My conclusion is that the author, possibly a reporter, used a current event to devise a spoof. How it slipped past the editor is hard to say. The editor might even have been complicit. Why other newspapers and magazines reprinted it is harder to understand. The Times certainly had a cachet even then and editors were equally constantly on the lookout for elbow moments, clickbait. Seemingly obvious spoofs get cited by real news organizations regularly today. As a principle, "nothing ever changes" is a rock-solid guidebook to history.
And after all, there were those real-life events to draw upon. "Girls with electric lights on their foreheads and batteries concealed in the recesses of their clothing first made their appearance a year ago." In December of 1883, Theodore Dubois, Professor of Harmony at the Conservatoire in Paris, debuted a ballet, La Farandole. The Spirit of Times, a New York newspaper, wrote:
the great novelty is in the second Act, the scene of which is laid in the amphitheater at Arles. The moon disappears and the scene is in darkness, when each dancer touches a button in her belt, and a ray of electric light flashes from a star that she wears in her hair, and which is connected with a minute pile concealed in her coiffure. The effect is very pretty and the hero Olivier finds this final seduction irresistible.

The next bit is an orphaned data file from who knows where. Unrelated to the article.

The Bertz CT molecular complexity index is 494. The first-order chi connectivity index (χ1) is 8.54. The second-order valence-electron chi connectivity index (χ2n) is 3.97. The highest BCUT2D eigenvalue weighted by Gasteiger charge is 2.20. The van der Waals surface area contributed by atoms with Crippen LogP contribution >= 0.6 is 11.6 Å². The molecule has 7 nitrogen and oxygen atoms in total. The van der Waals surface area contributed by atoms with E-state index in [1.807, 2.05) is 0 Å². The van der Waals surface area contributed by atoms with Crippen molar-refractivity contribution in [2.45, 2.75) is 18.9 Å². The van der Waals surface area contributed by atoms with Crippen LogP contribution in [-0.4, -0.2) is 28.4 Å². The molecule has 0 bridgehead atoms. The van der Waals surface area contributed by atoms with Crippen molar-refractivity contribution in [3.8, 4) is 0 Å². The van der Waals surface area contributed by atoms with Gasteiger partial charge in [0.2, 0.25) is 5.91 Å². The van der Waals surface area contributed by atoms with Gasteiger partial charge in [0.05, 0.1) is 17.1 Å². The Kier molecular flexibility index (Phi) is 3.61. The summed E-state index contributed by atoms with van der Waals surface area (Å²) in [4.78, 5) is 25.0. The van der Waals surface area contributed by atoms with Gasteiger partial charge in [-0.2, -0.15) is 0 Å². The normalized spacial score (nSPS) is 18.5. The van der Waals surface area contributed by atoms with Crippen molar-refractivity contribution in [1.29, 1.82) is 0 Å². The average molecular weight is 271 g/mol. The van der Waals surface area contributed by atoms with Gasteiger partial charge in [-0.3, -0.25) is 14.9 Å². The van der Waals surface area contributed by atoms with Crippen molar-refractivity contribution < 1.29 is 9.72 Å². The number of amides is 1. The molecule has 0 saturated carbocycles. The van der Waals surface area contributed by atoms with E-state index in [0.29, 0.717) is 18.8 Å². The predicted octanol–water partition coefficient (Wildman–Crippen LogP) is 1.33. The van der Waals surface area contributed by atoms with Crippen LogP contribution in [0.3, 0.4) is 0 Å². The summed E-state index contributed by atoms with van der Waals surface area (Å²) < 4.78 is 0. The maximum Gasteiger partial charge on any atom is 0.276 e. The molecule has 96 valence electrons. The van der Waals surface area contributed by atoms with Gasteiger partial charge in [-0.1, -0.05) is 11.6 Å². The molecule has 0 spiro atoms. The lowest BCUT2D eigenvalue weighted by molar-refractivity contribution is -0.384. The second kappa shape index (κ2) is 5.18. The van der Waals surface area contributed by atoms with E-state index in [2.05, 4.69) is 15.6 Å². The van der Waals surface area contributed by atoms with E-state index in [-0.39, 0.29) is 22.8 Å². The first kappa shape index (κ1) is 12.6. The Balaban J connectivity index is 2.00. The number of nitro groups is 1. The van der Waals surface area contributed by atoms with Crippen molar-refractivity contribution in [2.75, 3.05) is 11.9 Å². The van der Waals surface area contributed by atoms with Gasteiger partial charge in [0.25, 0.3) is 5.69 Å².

Scientific American explained the technology behind this device in its March 15, 1884 issue (below); the Times itself had mentioned the ballet on January 2, 1884, but dismissed the lamps, saying “they did not produce all the effect expected of them;” and it was written up in other electrical journals such as The Electrician on January 26, 1884.
"The Skrivanow battery ... is composed of the following elements: - A plate of zinc, and chloride of silver wrapped in parchment paper, constitute the electrodes, and these are placed in an alkaline electrolyte. The whole is encased in gutta percha cells. The size of the battery is 5 centimeteres high, 6 centimetres wide, and 15 millimetres thick. The manner in which these batteries are fitted on the dancer is very ingenious. The cells used are arranged in the buckles of a girdle round the girl's waist, the real fastening being at the back. The wires are led round to the back, and then pass up under the hair to the ring which fits on top of the head and carries the lamp and glass star.
London, not willing to be outshown, imported the lighting director for a revival of Hervé’s operetta Chilpéric, which ran almost simultaneously with the Times article.
Other beauties with concealed electric packs popped up after 1884, and in fact can be found in a London production as early as 1882. Some of them were referred to as "electric girls," but that is merely a generic term. None on stage or off were ever associated with the Electric Girl Lighting Company. The fantastic expense of the lighting effect, £400 for equipment and £4 or £5 a night, would preclude any possible profit on the company’s part.
Beautiful girls would be used to promote electricity and technology in almost every conceivable way since; this one is a filament of the imagination.